7:35 – I catch the mighty #22 bus at Knight and E. 15th Avenue. At bush hour, they come every 5 minutes or so and today I don’t even wait 3 minutes. (Bush hour is the bus-rush hour, in case anybody wondered) ;-)
7:50 – Getting off at Burrard, I walk half a block to Georgia.
8:04 – #257 Express to Horseshoe Bay is here. Few people are onboard the double-length bus. Once across the Lion’s Gate Bridge and having paused at Park Royal, it’ll be non-stop until our destination.
8:45 – Arrival in the cute little coastal town of Horseshoe Bay, northern Vancouver BC Ferries terminal. The town is shyly tucked away between the mountains and the sea, and the famous Sewell’s Marina itself rests behind an outcropping of rock that only opens up to the north. Howe Sound extends from here northward to Squamish. To the west is Bowen Island. High above and to the east are Black Mountain and Hollyburn, and the ski resort of Cypress Mountain.
9:30 – After drinking the ritual morning coffee watching sea birds, I check-in with the tour office and receive a bright orange full survival suit. This morning is already comfortably warm but the water remains cold and the suit won’t be superfluous as a protection against wind and splashes once we’re out on open seas. Besides, it makes us look cool.
10:00 – Along with 10 other brave and daring tourists, I embark a 28 foot rigid hull inflatable boat after the skipper has given us the ritual "boat talk". On the program, a 2 hour long eco-tour of Howe Sound and the Strait of Georgia.
Leaving the marina, the skipper heads north along the coast, following the Sea to Sky Highway that leads to Whistler. I soon spot a few seal heads pocking through the calm surface but since the skipper hasn’t said a word, I assume there are many more to come and keep the camera hidden inside the suit.
He describes the scenery during short breaks between which he keeps the boat on plane at what seems to be close to full speed. We spot many species of birds including Harlequin Ducks, Cormorants and a few Bald Eagles.
The north face of the Lions appears high above us and reveals a spectacular hiking opportunity. I get very excited and decide to come back in July when the snow will have melted.
Then it’s Mount Garibaldi’s turn to appear in the distance, northern most volcano in the Cascades, even though it doesn’t officially belong to that range.
I had guessed right about the seals. We soon cruise by a few small rocky islands and shoals on which is resting an entire colony of Harbour Seals. They seem to tolerate our noisy presence with indulgent annoyance. We do the tourist thing and shoot wildly. With our cameras, of course. Seals are a bit of a touchy subject when it comes to shooting. Shoot! I goofed.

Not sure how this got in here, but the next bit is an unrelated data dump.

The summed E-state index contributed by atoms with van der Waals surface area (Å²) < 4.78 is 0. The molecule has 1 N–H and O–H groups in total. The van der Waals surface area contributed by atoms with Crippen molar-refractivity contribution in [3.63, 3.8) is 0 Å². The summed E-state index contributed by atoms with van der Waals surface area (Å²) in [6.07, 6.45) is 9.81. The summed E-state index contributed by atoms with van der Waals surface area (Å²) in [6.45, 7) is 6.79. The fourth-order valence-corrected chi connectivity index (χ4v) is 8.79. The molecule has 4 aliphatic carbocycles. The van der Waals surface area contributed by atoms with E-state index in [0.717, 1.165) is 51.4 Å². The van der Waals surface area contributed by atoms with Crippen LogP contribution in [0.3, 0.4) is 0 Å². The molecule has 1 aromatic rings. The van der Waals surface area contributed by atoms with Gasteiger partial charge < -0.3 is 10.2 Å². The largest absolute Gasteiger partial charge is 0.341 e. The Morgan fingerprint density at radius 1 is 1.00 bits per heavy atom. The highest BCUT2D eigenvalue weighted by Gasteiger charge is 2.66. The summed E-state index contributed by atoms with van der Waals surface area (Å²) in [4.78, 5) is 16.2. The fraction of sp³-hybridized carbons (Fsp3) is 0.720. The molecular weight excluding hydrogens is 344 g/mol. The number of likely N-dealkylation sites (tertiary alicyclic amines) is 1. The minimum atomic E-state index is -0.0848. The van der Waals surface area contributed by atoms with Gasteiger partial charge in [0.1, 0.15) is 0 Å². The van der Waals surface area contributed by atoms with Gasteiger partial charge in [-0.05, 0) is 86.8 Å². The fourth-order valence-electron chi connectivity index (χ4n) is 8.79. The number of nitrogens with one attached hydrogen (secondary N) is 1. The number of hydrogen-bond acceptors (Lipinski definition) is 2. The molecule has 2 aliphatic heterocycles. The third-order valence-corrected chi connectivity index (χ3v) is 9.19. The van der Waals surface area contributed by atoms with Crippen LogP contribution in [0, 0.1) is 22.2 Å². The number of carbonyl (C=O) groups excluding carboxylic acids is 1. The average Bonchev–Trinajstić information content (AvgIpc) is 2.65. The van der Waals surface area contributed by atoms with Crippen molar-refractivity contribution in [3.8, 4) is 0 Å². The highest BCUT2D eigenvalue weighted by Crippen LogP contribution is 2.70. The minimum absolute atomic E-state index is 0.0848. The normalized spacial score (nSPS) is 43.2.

The tour then takes us west and into the Strait of Georgia, around Bowen Island and south to Point Atkinson and its lighthouse. On the way back north, I recognize Eagle Harbour. The very steep shoreline is lined up with the most amazing display of outrageous wealth. I ask the guide how much the houses we see sell for. "Oh, five to ten or twelve millions, he says. Some go for more."
I stay silent. What could one reply to that? It’s more money than my entire genealogy has ever owned, adding all my ancestors together from my parents and grand-parents to the first prehistoric man my presence here could be traced to.
12:00 – The skipper docks the boat back into its slip at the marina. It had been chilly offshore but the warm sun immediately takes over and the suits drop. To bad for cool looks, cool smells are even more important. We are probably headed today for the season’s warmest temperatures; it’s a glorious day. This stamp is worth many more. And today, B.C. has justified its flag.
13:30 – After indulging myself with yet another coffee at a terrace, I catch the express bus back to Park Royal where I transfer to #236 bound for Capilano and Grouse, still on the tourist trail.
14:30 – Capilano Suspension Bridge is quite crowded today. But they have the best stamp system I have seen so far, forcing you to actually run around the compound and stamp a map yourself in seven different spots. I get a good laugh at the faces of people carefully walking across the swaying 170 meter long bridge, 70 meters above the Capilano river.
17:00 – I’m back in town after crossing the Burrard Inlet on the SeaBus. I drop by the Tourism Office and the Convention Centre to collect a couple more stamps and slowly head back home. Now I have some writing to do…
Did you like the seal pictures? Stay tuned, I’ll post more in Part 2!